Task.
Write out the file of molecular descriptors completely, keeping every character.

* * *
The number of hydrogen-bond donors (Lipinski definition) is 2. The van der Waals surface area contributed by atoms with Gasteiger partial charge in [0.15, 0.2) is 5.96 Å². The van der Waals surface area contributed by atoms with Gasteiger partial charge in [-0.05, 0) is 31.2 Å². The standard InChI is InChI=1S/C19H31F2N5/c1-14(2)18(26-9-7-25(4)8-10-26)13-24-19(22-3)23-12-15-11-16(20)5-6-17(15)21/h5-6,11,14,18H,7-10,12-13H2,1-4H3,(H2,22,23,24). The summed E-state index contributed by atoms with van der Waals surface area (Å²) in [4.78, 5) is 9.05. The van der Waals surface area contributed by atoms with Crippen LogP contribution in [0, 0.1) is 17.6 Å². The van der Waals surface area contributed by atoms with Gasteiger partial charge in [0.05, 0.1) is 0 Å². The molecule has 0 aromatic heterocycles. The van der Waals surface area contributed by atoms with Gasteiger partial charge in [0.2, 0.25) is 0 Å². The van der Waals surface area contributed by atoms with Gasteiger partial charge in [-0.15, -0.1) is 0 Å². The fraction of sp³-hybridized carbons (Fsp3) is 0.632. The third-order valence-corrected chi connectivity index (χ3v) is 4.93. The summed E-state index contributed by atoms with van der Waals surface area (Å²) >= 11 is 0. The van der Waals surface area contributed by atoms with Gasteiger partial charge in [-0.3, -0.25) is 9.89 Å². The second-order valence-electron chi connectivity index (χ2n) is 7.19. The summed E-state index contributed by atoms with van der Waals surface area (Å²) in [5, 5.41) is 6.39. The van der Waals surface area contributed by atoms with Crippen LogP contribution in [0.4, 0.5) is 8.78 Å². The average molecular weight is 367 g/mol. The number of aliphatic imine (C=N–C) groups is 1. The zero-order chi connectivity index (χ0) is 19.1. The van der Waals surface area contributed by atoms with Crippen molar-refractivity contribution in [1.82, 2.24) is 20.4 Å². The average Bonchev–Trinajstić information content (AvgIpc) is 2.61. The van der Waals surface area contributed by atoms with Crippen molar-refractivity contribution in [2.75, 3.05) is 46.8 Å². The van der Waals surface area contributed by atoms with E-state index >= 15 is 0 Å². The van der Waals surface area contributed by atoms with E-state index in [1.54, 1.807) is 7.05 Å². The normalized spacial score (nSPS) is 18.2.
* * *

The number of hydrogen-bond donors (Lipinski definition) is 2. The van der Waals surface area contributed by atoms with Gasteiger partial charge in [0.15, 0.2) is 5.96 Å². The van der Waals surface area contributed by atoms with Gasteiger partial charge in [-0.05, 0) is 31.2 Å². The standard InChI is InChI=1S/C19H31F2N5/c1-14(2)18(26-9-7-25(4)8-10-26)13-24-19(22-3)23-12-15-11-16(20)5-6-17(15)21/h5-6,11,14,18H,7-10,12-13H2,1-4H3,(H2,22,23,24). The summed E-state index contributed by atoms with van der Waals surface area (Å²) in [4.78, 5) is 9.05. The van der Waals surface area contributed by atoms with Crippen LogP contribution in [0, 0.1) is 17.6 Å². The van der Waals surface area contributed by atoms with Gasteiger partial charge in [0.05, 0.1) is 0 Å². The molecule has 0 aromatic heterocycles. The van der Waals surface area contributed by atoms with Gasteiger partial charge in [0.2, 0.25) is 0 Å². The van der Waals surface area contributed by atoms with Gasteiger partial charge in [-0.15, -0.1) is 0 Å². The fraction of sp³-hybridized carbons (Fsp3) is 0.632. The third-order valence-corrected chi connectivity index (χ3v) is 4.93. The summed E-state index contributed by atoms with van der Waals surface area (Å²) >= 11 is 0. The van der Waals surface area contributed by atoms with Gasteiger partial charge in [-0.3, -0.25) is 9.89 Å². The second-order valence-electron chi connectivity index (χ2n) is 7.19. The summed E-state index contributed by atoms with van der Waals surface area (Å²) in [5, 5.41) is 6.39. The van der Waals surface area contributed by atoms with Crippen LogP contribution in [0.4, 0.5) is 8.78 Å². The average molecular weight is 367 g/mol. The number of aliphatic imine (C=N–C) groups is 1. The zero-order chi connectivity index (χ0) is 19.1. The van der Waals surface area contributed by atoms with Crippen molar-refractivity contribution in [1.82, 2.24) is 20.4 Å². The average Bonchev–Trinajstić information content (AvgIpc) is 2.61. The van der Waals surface area contributed by atoms with Crippen molar-refractivity contribution in [2.75, 3.05) is 46.8 Å². The van der Waals surface area contributed by atoms with E-state index >= 15 is 0 Å². The van der Waals surface area contributed by atoms with E-state index in [1.54, 1.807) is 7.05 Å². The normalized spacial score (nSPS) is 18.2.